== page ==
Rescued baby hedgehog receives hydrotherapy from Scottish SPCA

Meet Phelps, the young hedgehog who is currently undergoing hydrotherapy under the supervision of the Scottish SPCA.

Phelps undergoing his hydrotherapy. Picture: Scottish SPCA
Phelps undergoing his hydrotherapy. Picture: Scottish SPCA

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Phelps was discovered outside during the day in November, a time of the year where the animals are usually preparing for hibernation.

He was given to the Scottish SPCA, who soon realised the growing pup could not use his hind legs.

Phelps closely supervised by Nicola Turnbull. Picture: Scottish SPCA

In order for him to build up strength in the area whilst not having him bear weight, and to do so as safely as possible, they introduced him to a pool. Staff have been delighted with his progress.

Colin Seddon, manager of the Wildlife Rescue Centre in Fishcross, said: “Phelps arrived into our care back in November and once he uncurled we realised that he was unable to use his hind legs.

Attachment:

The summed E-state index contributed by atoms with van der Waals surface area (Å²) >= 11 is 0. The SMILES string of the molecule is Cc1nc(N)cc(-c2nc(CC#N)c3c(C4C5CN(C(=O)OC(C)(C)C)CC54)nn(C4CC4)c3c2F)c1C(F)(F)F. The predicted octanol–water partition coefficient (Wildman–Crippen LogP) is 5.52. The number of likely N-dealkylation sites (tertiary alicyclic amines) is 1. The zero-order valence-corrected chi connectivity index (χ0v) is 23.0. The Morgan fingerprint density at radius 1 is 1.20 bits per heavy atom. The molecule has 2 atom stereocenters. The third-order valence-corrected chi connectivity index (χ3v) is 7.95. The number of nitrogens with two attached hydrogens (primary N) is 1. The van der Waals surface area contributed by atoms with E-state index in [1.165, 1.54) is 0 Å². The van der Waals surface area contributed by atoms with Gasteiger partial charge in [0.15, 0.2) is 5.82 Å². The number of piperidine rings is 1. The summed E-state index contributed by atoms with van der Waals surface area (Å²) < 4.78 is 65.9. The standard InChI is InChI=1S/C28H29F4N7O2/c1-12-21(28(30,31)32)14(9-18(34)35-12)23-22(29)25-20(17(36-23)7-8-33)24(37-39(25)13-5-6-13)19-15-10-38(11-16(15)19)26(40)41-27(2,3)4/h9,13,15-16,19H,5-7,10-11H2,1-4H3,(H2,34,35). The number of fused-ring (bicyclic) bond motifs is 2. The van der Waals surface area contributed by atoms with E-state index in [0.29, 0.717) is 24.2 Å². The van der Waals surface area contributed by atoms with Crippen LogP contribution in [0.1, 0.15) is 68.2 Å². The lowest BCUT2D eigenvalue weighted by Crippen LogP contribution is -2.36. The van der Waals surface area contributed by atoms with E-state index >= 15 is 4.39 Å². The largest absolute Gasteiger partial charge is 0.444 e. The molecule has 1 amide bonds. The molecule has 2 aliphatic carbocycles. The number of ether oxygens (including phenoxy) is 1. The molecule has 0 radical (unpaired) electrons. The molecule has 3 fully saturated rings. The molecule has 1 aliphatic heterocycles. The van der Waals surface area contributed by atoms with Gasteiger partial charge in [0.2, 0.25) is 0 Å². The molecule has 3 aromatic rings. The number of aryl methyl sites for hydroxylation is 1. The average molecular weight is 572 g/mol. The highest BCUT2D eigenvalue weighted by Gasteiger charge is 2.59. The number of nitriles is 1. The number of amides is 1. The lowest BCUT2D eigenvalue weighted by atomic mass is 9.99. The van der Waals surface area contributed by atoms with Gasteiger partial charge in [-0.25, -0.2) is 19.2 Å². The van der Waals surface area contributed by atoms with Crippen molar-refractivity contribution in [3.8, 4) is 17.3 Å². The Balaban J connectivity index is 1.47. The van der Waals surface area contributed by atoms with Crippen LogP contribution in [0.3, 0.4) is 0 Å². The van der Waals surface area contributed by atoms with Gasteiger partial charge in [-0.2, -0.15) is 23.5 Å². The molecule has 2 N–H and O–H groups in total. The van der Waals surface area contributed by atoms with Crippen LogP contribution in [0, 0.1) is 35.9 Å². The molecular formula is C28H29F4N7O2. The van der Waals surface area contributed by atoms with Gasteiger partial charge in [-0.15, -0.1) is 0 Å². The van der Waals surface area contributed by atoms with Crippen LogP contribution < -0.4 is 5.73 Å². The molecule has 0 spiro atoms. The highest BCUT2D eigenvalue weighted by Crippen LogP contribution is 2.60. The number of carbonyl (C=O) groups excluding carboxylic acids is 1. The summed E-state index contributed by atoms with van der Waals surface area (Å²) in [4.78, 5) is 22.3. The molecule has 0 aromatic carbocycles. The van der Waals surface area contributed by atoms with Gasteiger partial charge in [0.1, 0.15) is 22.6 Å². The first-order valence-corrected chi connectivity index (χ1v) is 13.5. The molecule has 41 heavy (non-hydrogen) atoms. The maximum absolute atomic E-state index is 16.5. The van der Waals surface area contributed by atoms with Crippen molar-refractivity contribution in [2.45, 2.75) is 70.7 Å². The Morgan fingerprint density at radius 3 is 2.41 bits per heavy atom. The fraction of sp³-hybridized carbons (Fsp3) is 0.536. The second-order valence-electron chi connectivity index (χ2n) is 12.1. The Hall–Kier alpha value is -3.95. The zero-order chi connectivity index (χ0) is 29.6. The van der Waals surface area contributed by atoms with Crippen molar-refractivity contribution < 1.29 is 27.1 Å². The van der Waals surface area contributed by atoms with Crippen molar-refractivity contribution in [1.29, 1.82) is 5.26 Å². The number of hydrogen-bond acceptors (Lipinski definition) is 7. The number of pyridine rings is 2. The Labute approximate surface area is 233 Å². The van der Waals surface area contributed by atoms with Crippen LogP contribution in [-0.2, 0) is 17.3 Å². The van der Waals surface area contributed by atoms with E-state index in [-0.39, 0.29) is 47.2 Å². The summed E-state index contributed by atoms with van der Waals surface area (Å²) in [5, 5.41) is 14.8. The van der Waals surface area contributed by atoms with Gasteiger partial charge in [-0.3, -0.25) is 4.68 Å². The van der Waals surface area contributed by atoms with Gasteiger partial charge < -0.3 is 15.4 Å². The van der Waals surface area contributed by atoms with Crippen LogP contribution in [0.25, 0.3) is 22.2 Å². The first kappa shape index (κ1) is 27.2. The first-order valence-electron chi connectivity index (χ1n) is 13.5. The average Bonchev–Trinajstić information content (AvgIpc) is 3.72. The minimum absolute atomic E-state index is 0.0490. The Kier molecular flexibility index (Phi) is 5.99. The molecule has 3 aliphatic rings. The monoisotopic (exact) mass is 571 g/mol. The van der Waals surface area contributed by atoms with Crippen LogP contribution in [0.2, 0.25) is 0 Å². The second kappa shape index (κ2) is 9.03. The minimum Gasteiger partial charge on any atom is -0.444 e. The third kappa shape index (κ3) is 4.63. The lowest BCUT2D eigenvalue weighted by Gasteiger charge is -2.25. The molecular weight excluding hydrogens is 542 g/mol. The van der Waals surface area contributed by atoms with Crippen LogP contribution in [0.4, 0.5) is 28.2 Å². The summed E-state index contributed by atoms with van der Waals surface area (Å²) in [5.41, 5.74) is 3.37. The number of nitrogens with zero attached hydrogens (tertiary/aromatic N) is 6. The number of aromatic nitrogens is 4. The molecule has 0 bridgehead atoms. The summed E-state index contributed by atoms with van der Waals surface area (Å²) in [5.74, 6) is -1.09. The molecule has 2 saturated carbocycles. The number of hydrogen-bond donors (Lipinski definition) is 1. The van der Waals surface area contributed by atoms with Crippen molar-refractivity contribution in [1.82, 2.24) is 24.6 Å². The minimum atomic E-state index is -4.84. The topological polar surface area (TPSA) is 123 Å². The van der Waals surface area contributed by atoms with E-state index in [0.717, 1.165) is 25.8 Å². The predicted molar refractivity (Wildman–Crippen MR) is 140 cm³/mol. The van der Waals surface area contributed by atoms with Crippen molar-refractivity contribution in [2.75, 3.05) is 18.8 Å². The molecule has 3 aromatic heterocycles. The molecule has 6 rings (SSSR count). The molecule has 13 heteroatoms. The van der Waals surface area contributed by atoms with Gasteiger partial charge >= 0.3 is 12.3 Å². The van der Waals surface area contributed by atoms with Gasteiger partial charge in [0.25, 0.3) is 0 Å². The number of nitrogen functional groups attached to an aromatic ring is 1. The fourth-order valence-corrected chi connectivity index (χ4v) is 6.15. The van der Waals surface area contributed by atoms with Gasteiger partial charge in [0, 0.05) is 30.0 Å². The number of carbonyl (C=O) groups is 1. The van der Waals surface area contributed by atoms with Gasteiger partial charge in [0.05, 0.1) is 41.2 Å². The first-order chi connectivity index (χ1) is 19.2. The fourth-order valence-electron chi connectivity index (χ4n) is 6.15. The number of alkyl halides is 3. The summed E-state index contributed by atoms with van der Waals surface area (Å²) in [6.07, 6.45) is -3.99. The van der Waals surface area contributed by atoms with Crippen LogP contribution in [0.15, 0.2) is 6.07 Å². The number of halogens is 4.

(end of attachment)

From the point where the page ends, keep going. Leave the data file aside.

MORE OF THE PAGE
“Our vet advised physiotherapy and because hedgehogs curl up when scared, we decided to place him in a shallow bath of water.

“He was closely supervised by Nicola Turnbull, our head of small mammals, and was able to build up strength in his hind legs without having to bear any weight.

Phelps closely supervised by Nicola Turnbull. Picture: Scottish SPCA

“We continued his treatment over a seven day period and gradually Phelps regained the use of his hind legs and should be ready for release once the weather gets warmer!”

“We would be particularly concerned if a hedgehog is out during the day at this time of year and would urge anyone who finds one to call our animal helpline so we can come and collect it.

“They should try to contain it by picking it up using gardening gloves or a thick towel and placing it in a secure box. It can then be left with fresh water and tinned cat food until we arrive.

“Hedgehogs will struggle in the cold, so if anyone spots one during the freezing winter weather they should call us immediately.”

Anyone who discovers an injured or distressed wild animal should call the Scottish SPCA animal helpline on 03000 999 999.